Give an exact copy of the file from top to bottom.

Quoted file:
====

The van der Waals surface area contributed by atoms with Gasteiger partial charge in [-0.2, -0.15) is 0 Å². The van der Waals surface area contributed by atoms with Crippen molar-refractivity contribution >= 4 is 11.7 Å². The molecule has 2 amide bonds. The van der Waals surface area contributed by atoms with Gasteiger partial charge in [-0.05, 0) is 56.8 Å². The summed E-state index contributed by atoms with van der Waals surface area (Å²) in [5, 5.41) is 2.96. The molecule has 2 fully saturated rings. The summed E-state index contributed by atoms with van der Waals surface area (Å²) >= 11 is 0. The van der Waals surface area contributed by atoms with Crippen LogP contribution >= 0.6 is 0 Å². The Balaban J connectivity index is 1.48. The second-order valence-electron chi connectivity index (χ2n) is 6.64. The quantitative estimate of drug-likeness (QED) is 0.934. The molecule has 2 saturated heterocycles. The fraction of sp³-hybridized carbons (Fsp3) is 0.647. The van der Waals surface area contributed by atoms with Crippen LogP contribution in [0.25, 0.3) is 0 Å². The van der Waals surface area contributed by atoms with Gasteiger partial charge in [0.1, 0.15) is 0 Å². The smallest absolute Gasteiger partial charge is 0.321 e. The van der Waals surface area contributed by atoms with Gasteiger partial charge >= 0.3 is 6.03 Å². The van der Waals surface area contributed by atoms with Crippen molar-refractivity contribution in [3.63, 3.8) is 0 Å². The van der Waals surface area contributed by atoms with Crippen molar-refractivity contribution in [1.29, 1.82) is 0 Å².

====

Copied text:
The van der Waals surface area contributed by atoms with Gasteiger partial charge in [-0.2, -0.15) is 0 Å². The van der Waals surface area contributed by atoms with Crippen molar-refractivity contribution >= 4 is 11.7 Å². The molecule has 2 amide bonds. The van der Waals surface area contributed by atoms with Gasteiger partial charge in [-0.05, 0) is 56.8 Å². The summed E-state index contributed by atoms with van der Waals surface area (Å²) in [5, 5.41) is 2.96. The molecule has 2 fully saturated rings. The summed E-state index contributed by atoms with van der Waals surface area (Å²) >= 11 is 0. The van der Waals surface area contributed by atoms with Crippen LogP contribution >= 0.6 is 0 Å². The Balaban J connectivity index is 1.48. The second-order valence-electron chi connectivity index (χ2n) is 6.64. The quantitative estimate of drug-likeness (QED) is 0.934. The molecule has 2 saturated heterocycles. The fraction of sp³-hybridized carbons (Fsp3) is 0.647. The van der Waals surface area contributed by atoms with Crippen LogP contribution in [0.25, 0.3) is 0 Å². The van der Waals surface area contributed by atoms with Gasteiger partial charge in [0.1, 0.15) is 0 Å². The smallest absolute Gasteiger partial charge is 0.321 e. The van der Waals surface area contributed by atoms with Gasteiger partial charge >= 0.3 is 6.03 Å². The van der Waals surface area contributed by atoms with Crippen molar-refractivity contribution in [3.63, 3.8) is 0 Å². The van der Waals surface area contributed by atoms with Crippen molar-refractivity contribution in [1.29, 1.82) is 0 Å².